Very smart programming for National Theatre Live to re-release “Frankenstein,” directed by Danny Boyle and starring Benedict Cumberbatch and Jonny Lee Miller,” in time for Halloween.
It certainly is creepy, especially when you can see the “Monster’s” eyes (Johnny Lee Miller) in closeups when he realizes he can think and act independently, which you would totally miss in a theater.
Really ugly, but sensitive and emotional, the Monster tries to fit into human society, but is shunned, which leads him to seek revenge against his creator. But he is rejected, essentially, for being different. And that’s scary, given how people who are different, unattractive, physically disabled or had “massive weight gain” are talked about by Presidential candidate Trump who seems to be a role model for many people. It returns to movie theaters beginning Oct. 25.
Cumberbatch also returns in the title role of “Hamlet,” beginning Nov. 15. The Encore Series closes with the international hit “War Horse,” from Dec. 6. The play is much more theatrical and visceral on stage than is the 2011 movie because of the remarkable Handspring Puppet Co., the genius behind “War Horse.” Learn about it in this TED Talk video.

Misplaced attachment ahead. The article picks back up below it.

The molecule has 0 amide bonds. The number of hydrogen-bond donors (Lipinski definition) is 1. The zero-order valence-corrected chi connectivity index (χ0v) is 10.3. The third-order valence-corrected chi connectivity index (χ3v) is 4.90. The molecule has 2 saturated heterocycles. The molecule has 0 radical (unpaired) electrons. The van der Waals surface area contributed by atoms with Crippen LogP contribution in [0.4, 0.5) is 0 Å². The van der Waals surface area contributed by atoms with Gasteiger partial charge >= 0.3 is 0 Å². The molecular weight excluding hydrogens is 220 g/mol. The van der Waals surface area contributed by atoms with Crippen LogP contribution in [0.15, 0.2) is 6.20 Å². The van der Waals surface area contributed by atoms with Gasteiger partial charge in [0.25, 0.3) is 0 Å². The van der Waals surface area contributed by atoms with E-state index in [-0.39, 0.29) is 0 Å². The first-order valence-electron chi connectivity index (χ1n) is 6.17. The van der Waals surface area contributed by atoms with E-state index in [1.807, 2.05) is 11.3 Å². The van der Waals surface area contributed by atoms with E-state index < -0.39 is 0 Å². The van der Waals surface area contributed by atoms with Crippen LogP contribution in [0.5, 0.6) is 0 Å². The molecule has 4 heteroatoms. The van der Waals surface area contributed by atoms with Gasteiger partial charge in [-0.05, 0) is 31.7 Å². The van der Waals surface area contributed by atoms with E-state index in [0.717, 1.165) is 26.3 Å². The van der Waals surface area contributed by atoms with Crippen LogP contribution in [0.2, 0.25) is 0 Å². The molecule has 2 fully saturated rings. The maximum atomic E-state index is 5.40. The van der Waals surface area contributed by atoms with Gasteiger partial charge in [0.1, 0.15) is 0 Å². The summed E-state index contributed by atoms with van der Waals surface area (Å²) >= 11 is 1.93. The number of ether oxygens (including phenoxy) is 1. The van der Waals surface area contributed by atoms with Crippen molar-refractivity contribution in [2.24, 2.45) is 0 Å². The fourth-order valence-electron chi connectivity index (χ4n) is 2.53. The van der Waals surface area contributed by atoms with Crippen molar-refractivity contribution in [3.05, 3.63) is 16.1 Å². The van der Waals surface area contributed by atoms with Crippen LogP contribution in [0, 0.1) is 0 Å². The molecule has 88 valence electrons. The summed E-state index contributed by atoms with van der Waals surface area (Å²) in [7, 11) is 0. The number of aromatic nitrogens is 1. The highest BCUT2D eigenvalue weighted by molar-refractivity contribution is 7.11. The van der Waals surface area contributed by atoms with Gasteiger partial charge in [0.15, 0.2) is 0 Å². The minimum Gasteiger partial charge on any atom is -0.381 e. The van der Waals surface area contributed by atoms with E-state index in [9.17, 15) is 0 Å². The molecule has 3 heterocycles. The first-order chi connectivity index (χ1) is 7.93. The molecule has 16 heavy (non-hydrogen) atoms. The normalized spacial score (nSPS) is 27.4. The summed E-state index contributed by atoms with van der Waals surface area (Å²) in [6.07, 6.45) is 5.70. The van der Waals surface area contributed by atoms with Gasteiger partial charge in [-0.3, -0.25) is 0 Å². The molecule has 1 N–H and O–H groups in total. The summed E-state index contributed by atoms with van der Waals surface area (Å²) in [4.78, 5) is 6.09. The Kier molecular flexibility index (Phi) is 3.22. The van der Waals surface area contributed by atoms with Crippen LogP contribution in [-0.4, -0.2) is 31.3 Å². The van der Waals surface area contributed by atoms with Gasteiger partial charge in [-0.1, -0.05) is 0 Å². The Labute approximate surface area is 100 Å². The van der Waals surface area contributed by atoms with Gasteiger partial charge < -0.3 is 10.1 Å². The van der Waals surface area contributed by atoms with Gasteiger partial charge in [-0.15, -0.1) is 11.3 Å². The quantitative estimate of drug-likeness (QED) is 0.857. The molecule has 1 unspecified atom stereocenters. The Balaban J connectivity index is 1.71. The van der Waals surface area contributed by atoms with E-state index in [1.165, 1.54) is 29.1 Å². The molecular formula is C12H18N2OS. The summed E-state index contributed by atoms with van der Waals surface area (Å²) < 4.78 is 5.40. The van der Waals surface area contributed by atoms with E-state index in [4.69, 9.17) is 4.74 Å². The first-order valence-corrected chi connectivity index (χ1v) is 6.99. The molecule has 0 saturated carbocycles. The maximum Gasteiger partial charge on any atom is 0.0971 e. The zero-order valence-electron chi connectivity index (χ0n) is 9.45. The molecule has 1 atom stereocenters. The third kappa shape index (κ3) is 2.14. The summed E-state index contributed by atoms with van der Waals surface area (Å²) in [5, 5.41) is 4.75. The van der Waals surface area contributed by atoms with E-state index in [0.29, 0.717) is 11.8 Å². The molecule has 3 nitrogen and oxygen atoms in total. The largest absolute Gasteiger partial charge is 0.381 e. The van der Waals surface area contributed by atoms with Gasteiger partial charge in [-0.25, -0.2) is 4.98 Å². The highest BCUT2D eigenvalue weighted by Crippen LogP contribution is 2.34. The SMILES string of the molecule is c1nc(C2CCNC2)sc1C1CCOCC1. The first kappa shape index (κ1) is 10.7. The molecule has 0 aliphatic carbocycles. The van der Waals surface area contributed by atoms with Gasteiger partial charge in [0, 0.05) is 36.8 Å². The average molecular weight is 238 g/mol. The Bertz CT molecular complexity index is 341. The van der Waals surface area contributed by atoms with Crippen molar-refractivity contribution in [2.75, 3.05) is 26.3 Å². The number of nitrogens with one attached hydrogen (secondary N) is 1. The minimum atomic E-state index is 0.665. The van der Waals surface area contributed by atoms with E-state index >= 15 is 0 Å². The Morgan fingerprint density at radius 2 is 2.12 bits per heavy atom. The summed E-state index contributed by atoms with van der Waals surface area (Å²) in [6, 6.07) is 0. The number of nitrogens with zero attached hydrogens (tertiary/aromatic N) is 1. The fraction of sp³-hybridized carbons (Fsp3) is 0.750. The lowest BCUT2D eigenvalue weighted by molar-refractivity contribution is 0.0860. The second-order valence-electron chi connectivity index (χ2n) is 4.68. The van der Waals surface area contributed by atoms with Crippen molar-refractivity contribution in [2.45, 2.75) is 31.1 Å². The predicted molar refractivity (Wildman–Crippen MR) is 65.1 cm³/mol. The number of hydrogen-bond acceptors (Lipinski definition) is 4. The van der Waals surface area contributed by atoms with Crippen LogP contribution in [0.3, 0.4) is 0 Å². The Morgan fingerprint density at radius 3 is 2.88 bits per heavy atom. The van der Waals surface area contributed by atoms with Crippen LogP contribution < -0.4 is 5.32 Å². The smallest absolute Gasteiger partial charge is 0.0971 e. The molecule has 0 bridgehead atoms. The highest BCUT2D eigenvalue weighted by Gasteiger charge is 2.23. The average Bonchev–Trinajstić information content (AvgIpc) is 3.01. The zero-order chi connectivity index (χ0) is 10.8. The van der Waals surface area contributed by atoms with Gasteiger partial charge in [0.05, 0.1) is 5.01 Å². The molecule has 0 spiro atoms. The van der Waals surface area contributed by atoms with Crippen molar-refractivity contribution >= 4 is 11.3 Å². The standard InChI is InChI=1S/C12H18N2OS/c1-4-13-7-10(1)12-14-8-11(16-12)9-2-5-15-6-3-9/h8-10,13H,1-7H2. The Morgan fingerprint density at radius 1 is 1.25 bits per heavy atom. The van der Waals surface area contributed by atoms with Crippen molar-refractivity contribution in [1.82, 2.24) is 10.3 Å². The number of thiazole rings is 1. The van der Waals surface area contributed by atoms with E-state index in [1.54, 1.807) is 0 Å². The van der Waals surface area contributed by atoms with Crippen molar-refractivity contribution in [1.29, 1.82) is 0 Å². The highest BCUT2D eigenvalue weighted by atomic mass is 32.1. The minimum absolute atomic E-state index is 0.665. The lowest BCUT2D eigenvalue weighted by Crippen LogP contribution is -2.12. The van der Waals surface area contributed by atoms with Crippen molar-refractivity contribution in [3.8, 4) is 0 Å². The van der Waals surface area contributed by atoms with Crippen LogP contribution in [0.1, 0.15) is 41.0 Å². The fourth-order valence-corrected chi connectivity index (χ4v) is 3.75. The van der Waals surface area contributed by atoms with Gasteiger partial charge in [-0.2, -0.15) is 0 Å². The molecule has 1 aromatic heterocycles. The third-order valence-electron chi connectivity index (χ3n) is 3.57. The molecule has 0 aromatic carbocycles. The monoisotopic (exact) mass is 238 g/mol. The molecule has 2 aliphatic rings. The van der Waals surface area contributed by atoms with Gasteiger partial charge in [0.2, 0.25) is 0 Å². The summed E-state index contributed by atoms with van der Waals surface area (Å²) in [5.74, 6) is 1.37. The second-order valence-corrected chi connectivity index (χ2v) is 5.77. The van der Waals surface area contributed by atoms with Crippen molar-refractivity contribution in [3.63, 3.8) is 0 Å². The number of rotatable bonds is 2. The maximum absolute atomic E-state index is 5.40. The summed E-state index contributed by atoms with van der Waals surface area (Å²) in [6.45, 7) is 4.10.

“Hamilton” star and creator Linn-Manuel Miranda and Broadway League President Charlotte St. Martin are supporting Schumer‘s sponsorship of legislation that would impose a $16,000 fine on those who use automated ticket purchasing software to purchase tickets online.What’s not clear to me, at this point, is that per transaction? If not, paying the fine could be cheaper — much cheaper — than scalping tkts, as it used to be known. The story on Playbill.com doesn’t say.
As millions — possibly trillions — of Harry Potter fans eagerly await the release tonight of “Harry Potter and the Cursed Child,” I gotta wonder if they realize it’s not a book they will be buying. It’s the script of the smash-hit play that opened last week in London to rave reviews.
Judi Dench, who since 1998 has received 7 Oscar nominations — the most earned after age 60 by any performed — last night took home her eighth Olivier Award, more than any other actor has ever collected.
Dench won for best supporting actress for her performance in “The Winter’s Tale,” produced by the Kenneth Branagh Theater Company, a troupe he spent around two years putting together.
Imelda Staunton won for lead actress in a musical for the great role of Momma Rose in “Gypsy.”
The Olivier Award nominations for 2016 — the 40th anniversary year of the Awards — were announced today.
On the heels of Mark Rylance’s well-deserved Oscar win for Best Supporting Actor in “Bridge of Spies” yesterday, he was nominated today for Best Actor in the Shakespeare’s Globe West End transfer of “Farinelli and the King.” The play received a total of 10 nominations.